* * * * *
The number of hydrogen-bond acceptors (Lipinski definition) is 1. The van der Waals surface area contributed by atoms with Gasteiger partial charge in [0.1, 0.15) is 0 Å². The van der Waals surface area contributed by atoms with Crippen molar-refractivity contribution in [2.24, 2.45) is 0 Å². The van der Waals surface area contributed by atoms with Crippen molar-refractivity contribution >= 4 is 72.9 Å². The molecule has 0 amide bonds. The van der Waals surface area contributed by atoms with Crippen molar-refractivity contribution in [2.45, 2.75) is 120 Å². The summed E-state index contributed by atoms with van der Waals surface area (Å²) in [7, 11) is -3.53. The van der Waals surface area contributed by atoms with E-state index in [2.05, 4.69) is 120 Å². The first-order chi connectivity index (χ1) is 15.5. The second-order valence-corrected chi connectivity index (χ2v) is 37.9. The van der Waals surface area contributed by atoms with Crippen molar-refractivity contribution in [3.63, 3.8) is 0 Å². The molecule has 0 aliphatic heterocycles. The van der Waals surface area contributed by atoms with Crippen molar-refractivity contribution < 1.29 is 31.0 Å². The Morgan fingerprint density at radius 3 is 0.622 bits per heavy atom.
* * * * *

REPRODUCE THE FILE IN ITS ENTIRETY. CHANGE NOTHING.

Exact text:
The number of hydrogen-bond acceptors (Lipinski definition) is 1. The van der Waals surface area contributed by atoms with Gasteiger partial charge in [0.1, 0.15) is 0 Å². The van der Waals surface area contributed by atoms with Crippen molar-refractivity contribution in [2.24, 2.45) is 0 Å². The van der Waals surface area contributed by atoms with Crippen molar-refractivity contribution >= 4 is 72.9 Å². The molecule has 0 amide bonds. The van der Waals surface area contributed by atoms with Crippen molar-refractivity contribution in [2.45, 2.75) is 120 Å². The summed E-state index contributed by atoms with van der Waals surface area (Å²) in [7, 11) is -3.53. The van der Waals surface area contributed by atoms with E-state index in [2.05, 4.69) is 120 Å². The first-order chi connectivity index (χ1) is 15.5. The second-order valence-corrected chi connectivity index (χ2v) is 37.9. The van der Waals surface area contributed by atoms with Crippen molar-refractivity contribution in [3.63, 3.8) is 0 Å². The molecule has 0 aliphatic heterocycles. The van der Waals surface area contributed by atoms with Crippen molar-refractivity contribution < 1.29 is 31.0 Å². The Morgan fingerprint density at radius 3 is 0.622 bits per heavy atom.